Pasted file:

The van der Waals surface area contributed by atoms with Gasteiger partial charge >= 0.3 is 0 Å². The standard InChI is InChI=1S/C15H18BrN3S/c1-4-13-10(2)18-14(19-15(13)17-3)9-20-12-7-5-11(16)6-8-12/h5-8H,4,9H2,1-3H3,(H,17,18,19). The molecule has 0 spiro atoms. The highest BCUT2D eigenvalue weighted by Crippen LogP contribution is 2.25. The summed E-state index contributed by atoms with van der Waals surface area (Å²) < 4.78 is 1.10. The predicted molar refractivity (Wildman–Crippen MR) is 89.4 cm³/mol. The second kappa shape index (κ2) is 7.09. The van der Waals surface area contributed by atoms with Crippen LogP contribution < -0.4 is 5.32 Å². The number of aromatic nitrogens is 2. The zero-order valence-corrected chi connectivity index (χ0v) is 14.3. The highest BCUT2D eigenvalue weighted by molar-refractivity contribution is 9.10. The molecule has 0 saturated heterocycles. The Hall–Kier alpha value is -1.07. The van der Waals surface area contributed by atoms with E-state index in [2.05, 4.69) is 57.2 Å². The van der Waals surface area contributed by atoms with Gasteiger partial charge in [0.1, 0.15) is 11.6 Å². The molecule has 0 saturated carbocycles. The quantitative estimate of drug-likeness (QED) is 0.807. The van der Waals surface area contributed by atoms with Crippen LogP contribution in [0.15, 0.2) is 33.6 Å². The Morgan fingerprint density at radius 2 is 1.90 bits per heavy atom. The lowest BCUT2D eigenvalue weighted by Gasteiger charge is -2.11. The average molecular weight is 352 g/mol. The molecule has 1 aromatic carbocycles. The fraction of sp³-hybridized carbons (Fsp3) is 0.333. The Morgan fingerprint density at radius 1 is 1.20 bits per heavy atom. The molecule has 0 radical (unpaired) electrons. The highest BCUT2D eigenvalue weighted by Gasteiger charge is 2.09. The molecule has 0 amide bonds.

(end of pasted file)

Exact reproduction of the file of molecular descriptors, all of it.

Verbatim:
The van der Waals surface area contributed by atoms with Gasteiger partial charge >= 0.3 is 0 Å². The standard InChI is InChI=1S/C15H18BrN3S/c1-4-13-10(2)18-14(19-15(13)17-3)9-20-12-7-5-11(16)6-8-12/h5-8H,4,9H2,1-3H3,(H,17,18,19). The molecule has 0 spiro atoms. The highest BCUT2D eigenvalue weighted by Crippen LogP contribution is 2.25. The summed E-state index contributed by atoms with van der Waals surface area (Å²) < 4.78 is 1.10. The predicted molar refractivity (Wildman–Crippen MR) is 89.4 cm³/mol. The second kappa shape index (κ2) is 7.09. The van der Waals surface area contributed by atoms with Crippen LogP contribution < -0.4 is 5.32 Å². The number of aromatic nitrogens is 2. The zero-order valence-corrected chi connectivity index (χ0v) is 14.3. The highest BCUT2D eigenvalue weighted by molar-refractivity contribution is 9.10. The molecule has 0 saturated heterocycles. The Hall–Kier alpha value is -1.07. The van der Waals surface area contributed by atoms with E-state index in [2.05, 4.69) is 57.2 Å². The van der Waals surface area contributed by atoms with Gasteiger partial charge in [0.1, 0.15) is 11.6 Å². The molecule has 0 saturated carbocycles. The quantitative estimate of drug-likeness (QED) is 0.807. The van der Waals surface area contributed by atoms with Crippen LogP contribution in [0.15, 0.2) is 33.6 Å². The Morgan fingerprint density at radius 2 is 1.90 bits per heavy atom. The lowest BCUT2D eigenvalue weighted by Gasteiger charge is -2.11. The average molecular weight is 352 g/mol. The molecule has 1 aromatic carbocycles. The fraction of sp³-hybridized carbons (Fsp3) is 0.333. The Morgan fingerprint density at radius 1 is 1.20 bits per heavy atom. The molecule has 0 radical (unpaired) electrons. The highest BCUT2D eigenvalue weighted by Gasteiger charge is 2.09. The molecule has 0 amide bonds.